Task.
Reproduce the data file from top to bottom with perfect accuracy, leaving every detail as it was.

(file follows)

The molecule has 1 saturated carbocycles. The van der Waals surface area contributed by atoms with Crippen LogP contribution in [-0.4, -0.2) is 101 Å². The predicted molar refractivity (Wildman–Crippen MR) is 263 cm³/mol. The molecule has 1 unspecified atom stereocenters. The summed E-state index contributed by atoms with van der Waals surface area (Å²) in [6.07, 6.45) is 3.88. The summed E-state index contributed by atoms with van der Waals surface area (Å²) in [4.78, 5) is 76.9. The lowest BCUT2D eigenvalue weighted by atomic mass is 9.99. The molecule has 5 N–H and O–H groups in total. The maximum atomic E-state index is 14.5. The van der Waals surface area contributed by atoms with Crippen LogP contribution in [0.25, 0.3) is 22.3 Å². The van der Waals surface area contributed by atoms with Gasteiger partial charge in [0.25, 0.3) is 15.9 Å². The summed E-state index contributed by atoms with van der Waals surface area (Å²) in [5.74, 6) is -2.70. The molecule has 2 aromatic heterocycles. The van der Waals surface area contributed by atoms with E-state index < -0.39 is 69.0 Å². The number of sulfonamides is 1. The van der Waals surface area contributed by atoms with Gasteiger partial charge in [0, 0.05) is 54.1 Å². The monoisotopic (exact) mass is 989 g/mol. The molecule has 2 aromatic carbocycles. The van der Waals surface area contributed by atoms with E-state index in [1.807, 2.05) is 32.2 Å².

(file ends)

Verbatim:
The molecule has 1 saturated carbocycles. The van der Waals surface area contributed by atoms with Crippen LogP contribution in [-0.4, -0.2) is 101 Å². The predicted molar refractivity (Wildman–Crippen MR) is 263 cm³/mol. The molecule has 1 unspecified atom stereocenters. The summed E-state index contributed by atoms with van der Waals surface area (Å²) in [6.07, 6.45) is 3.88. The summed E-state index contributed by atoms with van der Waals surface area (Å²) in [4.78, 5) is 76.9. The lowest BCUT2D eigenvalue weighted by atomic mass is 9.99. The molecule has 5 N–H and O–H groups in total. The maximum atomic E-state index is 14.5. The van der Waals surface area contributed by atoms with Crippen LogP contribution in [0.25, 0.3) is 22.3 Å². The van der Waals surface area contributed by atoms with Gasteiger partial charge in [0.25, 0.3) is 15.9 Å². The summed E-state index contributed by atoms with van der Waals surface area (Å²) in [5.74, 6) is -2.70. The molecule has 2 aromatic heterocycles. The van der Waals surface area contributed by atoms with E-state index < -0.39 is 69.0 Å². The number of sulfonamides is 1. The van der Waals surface area contributed by atoms with Gasteiger partial charge in [0, 0.05) is 54.1 Å². The monoisotopic (exact) mass is 989 g/mol. The molecule has 2 aromatic carbocycles. The van der Waals surface area contributed by atoms with E-state index in [1.807, 2.05) is 32.2 Å².